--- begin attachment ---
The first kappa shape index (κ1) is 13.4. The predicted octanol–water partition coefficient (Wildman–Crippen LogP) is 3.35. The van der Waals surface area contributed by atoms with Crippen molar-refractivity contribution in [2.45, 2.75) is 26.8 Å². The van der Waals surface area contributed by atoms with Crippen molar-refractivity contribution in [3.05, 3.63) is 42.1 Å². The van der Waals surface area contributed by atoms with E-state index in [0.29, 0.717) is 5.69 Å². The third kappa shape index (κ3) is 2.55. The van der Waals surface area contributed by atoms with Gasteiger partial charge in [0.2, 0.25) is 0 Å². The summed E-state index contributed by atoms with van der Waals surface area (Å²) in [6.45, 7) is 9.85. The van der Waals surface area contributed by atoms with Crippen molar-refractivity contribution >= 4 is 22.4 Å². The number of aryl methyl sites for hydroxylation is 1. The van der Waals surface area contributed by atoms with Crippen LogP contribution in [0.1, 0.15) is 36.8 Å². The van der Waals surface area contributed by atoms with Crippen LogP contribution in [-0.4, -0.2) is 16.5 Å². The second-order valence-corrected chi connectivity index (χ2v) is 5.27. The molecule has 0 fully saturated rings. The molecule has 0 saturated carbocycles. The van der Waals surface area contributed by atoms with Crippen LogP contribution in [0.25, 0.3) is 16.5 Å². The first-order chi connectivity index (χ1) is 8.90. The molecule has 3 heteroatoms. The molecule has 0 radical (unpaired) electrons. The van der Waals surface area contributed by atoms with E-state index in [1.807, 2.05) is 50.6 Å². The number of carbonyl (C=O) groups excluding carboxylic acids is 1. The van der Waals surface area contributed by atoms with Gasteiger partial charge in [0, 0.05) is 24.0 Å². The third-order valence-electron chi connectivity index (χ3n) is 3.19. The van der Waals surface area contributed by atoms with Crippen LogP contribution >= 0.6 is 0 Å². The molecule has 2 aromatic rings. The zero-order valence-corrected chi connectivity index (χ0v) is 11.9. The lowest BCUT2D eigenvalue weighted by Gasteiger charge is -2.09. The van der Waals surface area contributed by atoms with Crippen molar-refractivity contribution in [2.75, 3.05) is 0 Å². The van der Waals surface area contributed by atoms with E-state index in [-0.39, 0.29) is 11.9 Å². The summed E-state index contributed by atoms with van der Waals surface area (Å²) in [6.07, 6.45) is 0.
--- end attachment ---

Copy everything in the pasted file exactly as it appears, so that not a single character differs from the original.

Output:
The first kappa shape index (κ1) is 13.4. The predicted octanol–water partition coefficient (Wildman–Crippen LogP) is 3.35. The van der Waals surface area contributed by atoms with Crippen molar-refractivity contribution in [2.45, 2.75) is 26.8 Å². The van der Waals surface area contributed by atoms with Crippen molar-refractivity contribution in [3.05, 3.63) is 42.1 Å². The van der Waals surface area contributed by atoms with E-state index in [0.29, 0.717) is 5.69 Å². The third kappa shape index (κ3) is 2.55. The van der Waals surface area contributed by atoms with Gasteiger partial charge in [0.2, 0.25) is 0 Å². The summed E-state index contributed by atoms with van der Waals surface area (Å²) in [6.45, 7) is 9.85. The van der Waals surface area contributed by atoms with Crippen molar-refractivity contribution >= 4 is 22.4 Å². The number of aryl methyl sites for hydroxylation is 1. The van der Waals surface area contributed by atoms with Crippen LogP contribution in [0.1, 0.15) is 36.8 Å². The van der Waals surface area contributed by atoms with Crippen LogP contribution in [-0.4, -0.2) is 16.5 Å². The second-order valence-corrected chi connectivity index (χ2v) is 5.27. The molecule has 0 fully saturated rings. The molecule has 0 saturated carbocycles. The van der Waals surface area contributed by atoms with Crippen LogP contribution in [0.25, 0.3) is 16.5 Å². The first-order chi connectivity index (χ1) is 8.90. The molecule has 3 heteroatoms. The molecule has 0 radical (unpaired) electrons. The van der Waals surface area contributed by atoms with E-state index in [1.807, 2.05) is 50.6 Å². The number of carbonyl (C=O) groups excluding carboxylic acids is 1. The van der Waals surface area contributed by atoms with Gasteiger partial charge in [0, 0.05) is 24.0 Å². The third-order valence-electron chi connectivity index (χ3n) is 3.19. The van der Waals surface area contributed by atoms with Crippen LogP contribution >= 0.6 is 0 Å². The molecule has 2 aromatic rings. The zero-order valence-corrected chi connectivity index (χ0v) is 11.9. The lowest BCUT2D eigenvalue weighted by Gasteiger charge is -2.09. The van der Waals surface area contributed by atoms with Crippen molar-refractivity contribution in [2.75, 3.05) is 0 Å². The van der Waals surface area contributed by atoms with E-state index in [-0.39, 0.29) is 11.9 Å². The summed E-state index contributed by atoms with van der Waals surface area (Å²) in [6.07, 6.45) is 0.